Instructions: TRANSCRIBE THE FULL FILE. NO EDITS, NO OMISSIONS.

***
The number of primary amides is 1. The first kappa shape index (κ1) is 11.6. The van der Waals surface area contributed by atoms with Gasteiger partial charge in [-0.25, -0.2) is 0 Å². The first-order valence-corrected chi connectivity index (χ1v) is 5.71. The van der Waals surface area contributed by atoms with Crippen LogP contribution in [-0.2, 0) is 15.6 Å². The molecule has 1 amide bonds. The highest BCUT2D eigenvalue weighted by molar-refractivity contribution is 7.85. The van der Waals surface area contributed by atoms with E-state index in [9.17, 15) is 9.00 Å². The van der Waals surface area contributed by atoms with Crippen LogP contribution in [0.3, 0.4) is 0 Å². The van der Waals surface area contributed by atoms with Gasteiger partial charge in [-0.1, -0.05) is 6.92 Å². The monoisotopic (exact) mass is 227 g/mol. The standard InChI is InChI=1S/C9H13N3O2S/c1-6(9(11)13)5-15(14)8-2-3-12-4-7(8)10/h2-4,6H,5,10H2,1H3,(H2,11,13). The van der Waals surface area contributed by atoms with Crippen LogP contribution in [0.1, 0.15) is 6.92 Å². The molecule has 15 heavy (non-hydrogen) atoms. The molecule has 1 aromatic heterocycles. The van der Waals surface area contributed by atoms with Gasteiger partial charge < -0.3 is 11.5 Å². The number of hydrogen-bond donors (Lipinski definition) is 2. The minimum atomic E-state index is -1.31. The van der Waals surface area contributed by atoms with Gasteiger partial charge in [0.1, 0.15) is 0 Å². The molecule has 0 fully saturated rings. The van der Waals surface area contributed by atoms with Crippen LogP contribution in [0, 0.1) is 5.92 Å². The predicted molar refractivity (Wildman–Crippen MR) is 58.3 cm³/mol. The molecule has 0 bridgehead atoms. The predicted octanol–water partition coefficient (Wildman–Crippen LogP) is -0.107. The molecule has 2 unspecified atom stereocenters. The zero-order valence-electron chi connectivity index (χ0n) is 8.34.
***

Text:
The number of primary amides is 1. The first kappa shape index (κ1) is 11.6. The van der Waals surface area contributed by atoms with Gasteiger partial charge in [-0.25, -0.2) is 0 Å². The first-order valence-corrected chi connectivity index (χ1v) is 5.71. The van der Waals surface area contributed by atoms with Crippen LogP contribution in [-0.2, 0) is 15.6 Å². The molecule has 1 amide bonds. The highest BCUT2D eigenvalue weighted by molar-refractivity contribution is 7.85. The van der Waals surface area contributed by atoms with E-state index in [9.17, 15) is 9.00 Å². The van der Waals surface area contributed by atoms with Crippen LogP contribution in [0.3, 0.4) is 0 Å². The van der Waals surface area contributed by atoms with Gasteiger partial charge in [-0.1, -0.05) is 6.92 Å². The monoisotopic (exact) mass is 227 g/mol. The standard InChI is InChI=1S/C9H13N3O2S/c1-6(9(11)13)5-15(14)8-2-3-12-4-7(8)10/h2-4,6H,5,10H2,1H3,(H2,11,13). The van der Waals surface area contributed by atoms with Crippen LogP contribution in [0.1, 0.15) is 6.92 Å². The molecule has 15 heavy (non-hydrogen) atoms. The molecule has 1 aromatic heterocycles. The van der Waals surface area contributed by atoms with Gasteiger partial charge < -0.3 is 11.5 Å². The number of hydrogen-bond donors (Lipinski definition) is 2. The minimum atomic E-state index is -1.31. The van der Waals surface area contributed by atoms with Gasteiger partial charge in [0.1, 0.15) is 0 Å². The molecule has 0 fully saturated rings. The van der Waals surface area contributed by atoms with Crippen LogP contribution in [0, 0.1) is 5.92 Å². The predicted molar refractivity (Wildman–Crippen MR) is 58.3 cm³/mol. The molecule has 0 bridgehead atoms. The predicted octanol–water partition coefficient (Wildman–Crippen LogP) is -0.107. The molecule has 2 unspecified atom stereocenters. The zero-order valence-electron chi connectivity index (χ0n) is 8.34.